The foliage is lighter green than the species normally has (especially when first emerging), and without the reddish stem that marks most of my other anomala's, but is otherwise within the normal range for size, shape and narrowness of segmentation.

Two known plants (the bud of the second has coloured up but not yet opened) and a couple of others that I think will be white but the buds are still green. Which means that with a bit of skillful paintbrush hand-pollinating a decent seed set should result (if not this year then soon? I have noticed that some peonies do not set seed in their first year of flowering; and there is always the weather issue!)

Monday, May 30, 2011

A Sudden Outburst of Sun-- and Peonies

The cold and grey of most of May was good for one thing: watching the Giro d'Italia (Tour of Italy) bike race on tv. The Spaniard Contador, after whose exploits I've named a peony, was in a fine fettle, lit up the race a few times, and won the thing. Great style to watch on the bike, and explosive uphill. Motivating.

Finally things warmed up here, outside, although remaining cloudy. Then 2 days of sun and it was suddenly almost hard to hear anything except peonies popping.

I had decided to try my darndest to prevent the bees from cross-pollinating the darker-flowered species into the lighter ones. This has meant clipping the buds of many plants while they are well-coloured but not quite open. But what to do with them all? Well, a couple of floating cut-flower projects have evolved. 6 buds of P mascula filled a large glass mixing bowl once all opened, but I'd have needed over a dozen of them. So some clean plastic planting trays sufficed, or will eventually, for the rest, holding about 40 buds each (now working on the third). In addition to mascula, there are a lot of P caucasica and P kesrouanensis, some P ruprechtiana (all 3 of those of the mascula clan and very similar), and a few early P veitchii and P officinalis.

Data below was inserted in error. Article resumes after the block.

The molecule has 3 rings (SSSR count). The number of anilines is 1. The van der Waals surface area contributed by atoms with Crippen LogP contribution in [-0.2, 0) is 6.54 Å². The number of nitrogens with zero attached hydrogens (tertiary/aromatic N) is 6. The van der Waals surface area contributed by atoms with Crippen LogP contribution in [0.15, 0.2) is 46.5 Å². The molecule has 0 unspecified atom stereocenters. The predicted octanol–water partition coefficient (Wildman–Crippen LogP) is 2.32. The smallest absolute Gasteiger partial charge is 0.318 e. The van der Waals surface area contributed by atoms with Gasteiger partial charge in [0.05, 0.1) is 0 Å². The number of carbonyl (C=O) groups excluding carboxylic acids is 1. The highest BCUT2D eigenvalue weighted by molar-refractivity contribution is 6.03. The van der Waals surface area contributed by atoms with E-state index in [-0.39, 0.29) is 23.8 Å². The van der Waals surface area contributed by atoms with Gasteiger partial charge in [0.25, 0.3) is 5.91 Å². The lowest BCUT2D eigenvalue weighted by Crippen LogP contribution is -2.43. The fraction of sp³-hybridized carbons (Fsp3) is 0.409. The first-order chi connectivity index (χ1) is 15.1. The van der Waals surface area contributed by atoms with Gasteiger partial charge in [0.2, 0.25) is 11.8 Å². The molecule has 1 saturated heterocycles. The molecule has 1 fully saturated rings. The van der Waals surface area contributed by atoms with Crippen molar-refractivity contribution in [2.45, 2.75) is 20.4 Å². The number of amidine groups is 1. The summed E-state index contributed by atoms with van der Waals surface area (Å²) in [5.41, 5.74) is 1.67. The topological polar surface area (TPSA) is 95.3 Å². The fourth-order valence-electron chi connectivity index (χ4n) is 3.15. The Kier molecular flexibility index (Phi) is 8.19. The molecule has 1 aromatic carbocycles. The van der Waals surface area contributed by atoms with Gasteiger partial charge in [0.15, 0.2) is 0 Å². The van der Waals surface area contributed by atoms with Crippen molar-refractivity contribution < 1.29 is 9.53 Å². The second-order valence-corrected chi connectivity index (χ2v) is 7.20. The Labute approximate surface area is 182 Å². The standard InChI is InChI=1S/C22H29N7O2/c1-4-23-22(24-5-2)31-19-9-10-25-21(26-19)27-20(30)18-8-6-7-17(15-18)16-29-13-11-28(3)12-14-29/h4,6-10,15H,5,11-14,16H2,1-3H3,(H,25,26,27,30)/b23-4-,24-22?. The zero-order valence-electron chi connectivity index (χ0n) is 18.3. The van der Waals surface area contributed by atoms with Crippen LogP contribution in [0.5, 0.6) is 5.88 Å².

So now the yellows and whites are free to be bee'd without muddying their colours, if not exactly keeping their gene pools clean (I'll do some hand-pollinating with a paintbrush to help that aspect). But wait, I also really need seed of P triternata, so there is the slight chance of some pink after all. Oh well. And then there's the bright red P tenuifolia in bloom in one location: that colour is welcome to mix with the yellows if it wants!

Blogger refuses to insert photos in the order I send them, and moving them around has crashed the blog more than once, so the following are not in my preferred order; but what the heck.